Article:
*The origin story of this exhibition is now a familiar one: cancellations and postponements of all upcoming events. Adaptation is key, and so, we have adapted to our new environment, installing works physically in an ex military base in North London, but presenting them to a virtual audience. In doing so we ensure that care for ourselves and each other is a priority, but at the same time nurturing our intrinsic creativity
Rebecca Bellantoni and Rowdy SS Do I Worry (MAMA) 2020
Nothing has become more evident in this crisis than the natural balance of the Earth being disturbed through humanity’s exploitation of its resources. The crisis has also highlighted systemic injustices and unevenly distributed weaknesses in our societies. What does the cessation of salaries mean to the Capitalocene and how does the invisible threat of a global disease impact the idea of the Anthropocene?
In a world where Science Fiction very quickly becomes Science Fact, is there the possibility that we can create a new reality, or a new story in this very short window of hiatus, that could permanently affect mankind’s onward trajectory into a more symbiotic relationship with the natural and technological world and more equitable relationships with each other? Harraway’s pursuit of kinship between man/animal/nature/technology could be key to our survival. If we do not succeed, it could lead to an existence more along the lines of James Lovelock’s idea of the Novacene, the Hyper Intelligent Age in which mankind assumes the role of domestic plants maintained by superior AI masters. Regardless of which world could come to pass, this is the time to consider alternatives to the current status quo, and ensure that a return to what we called normal doesn’t return.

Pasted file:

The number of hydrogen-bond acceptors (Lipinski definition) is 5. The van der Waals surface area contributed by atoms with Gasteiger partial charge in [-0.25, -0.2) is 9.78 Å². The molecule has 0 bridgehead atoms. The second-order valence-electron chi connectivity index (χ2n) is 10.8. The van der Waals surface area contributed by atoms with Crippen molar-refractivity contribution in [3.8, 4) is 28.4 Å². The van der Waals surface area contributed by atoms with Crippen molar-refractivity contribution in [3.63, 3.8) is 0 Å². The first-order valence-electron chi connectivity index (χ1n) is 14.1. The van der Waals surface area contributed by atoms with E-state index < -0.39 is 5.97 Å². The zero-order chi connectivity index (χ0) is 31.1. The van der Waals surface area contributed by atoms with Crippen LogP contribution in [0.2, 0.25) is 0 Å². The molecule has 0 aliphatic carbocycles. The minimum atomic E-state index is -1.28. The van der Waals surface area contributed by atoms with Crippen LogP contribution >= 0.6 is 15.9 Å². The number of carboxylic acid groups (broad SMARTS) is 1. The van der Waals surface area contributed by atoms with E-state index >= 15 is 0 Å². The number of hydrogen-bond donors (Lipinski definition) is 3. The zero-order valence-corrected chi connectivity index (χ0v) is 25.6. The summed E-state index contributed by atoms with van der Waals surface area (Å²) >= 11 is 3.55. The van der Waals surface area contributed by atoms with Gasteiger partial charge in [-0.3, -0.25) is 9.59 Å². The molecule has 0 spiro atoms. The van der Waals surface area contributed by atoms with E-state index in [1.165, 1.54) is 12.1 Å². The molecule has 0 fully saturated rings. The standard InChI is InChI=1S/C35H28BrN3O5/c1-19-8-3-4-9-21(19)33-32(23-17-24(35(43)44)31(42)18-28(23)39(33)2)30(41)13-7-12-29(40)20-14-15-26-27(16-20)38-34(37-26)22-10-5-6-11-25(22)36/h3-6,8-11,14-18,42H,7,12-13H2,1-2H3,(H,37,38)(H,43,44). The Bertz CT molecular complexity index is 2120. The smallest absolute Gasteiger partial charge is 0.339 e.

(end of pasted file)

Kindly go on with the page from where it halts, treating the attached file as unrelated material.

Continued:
Emma Fischer Lamentation For The Space Between 2020
Challenging the idea of what an exhibition is, who is the audience and what is its purpose – this collaboration uses this time of enforced reflection to imagine and prepare for a new reality in which traditional modes of thinking are reconceptualised. Rebecca Bellatoni’s performances investigate our preconceived notions of the accepted ‘real’ and the experiential ‘real’, thinking through possible ways of rupturing those borders, and for Ritual for a New Regime she is collaborating with Rowdy SS, who works at the intersection of sound/music, masculine and feminine, giving life to new and old concepts, processes, traditions and techniques. Candida Powell-Williams’ freestanding sculptures exist in the threshold between two states of mind- subscribing to both scientific logic and an evidence based understanding of the world, whilst simultaneously employing esoteric behaviour, juxtaposing with Sol Bailey Barker’s techno shamanic totems which are the embodiments of Biotechnophillic ecosystem caretakers which, having been installed in an old military base, also act as guardians to a potential otherworldly ceremonial site.
Coming together in varying intersections and a time when society is at a crossroads, all the artists featured in this exhibition break down the boundaries of what we thought we knew and invite the viewer to anticipate what our new reality could be.
Walkaround “Ritual for a New Regime” Produced by @wrjd Sound by @ean40k
In partnership with @propositionstudios
Sol Bailey Barker, Rebecca Bellantoni and Rowdy SS, Emma Fisher, Candida Powell-Williams
Online launch 4pm – 7pm Friday 12th June watch on IGTV @cole_projects
IRL by appointment only 12 – 4pm Friday 12th June Address: An ex military bunker in North London, Zone 2 (get in touch to schedule visit and the location) email@example.com
*A solstice ritual/dance by Emma Fisher will be online on the 20th June 21.43
About the artists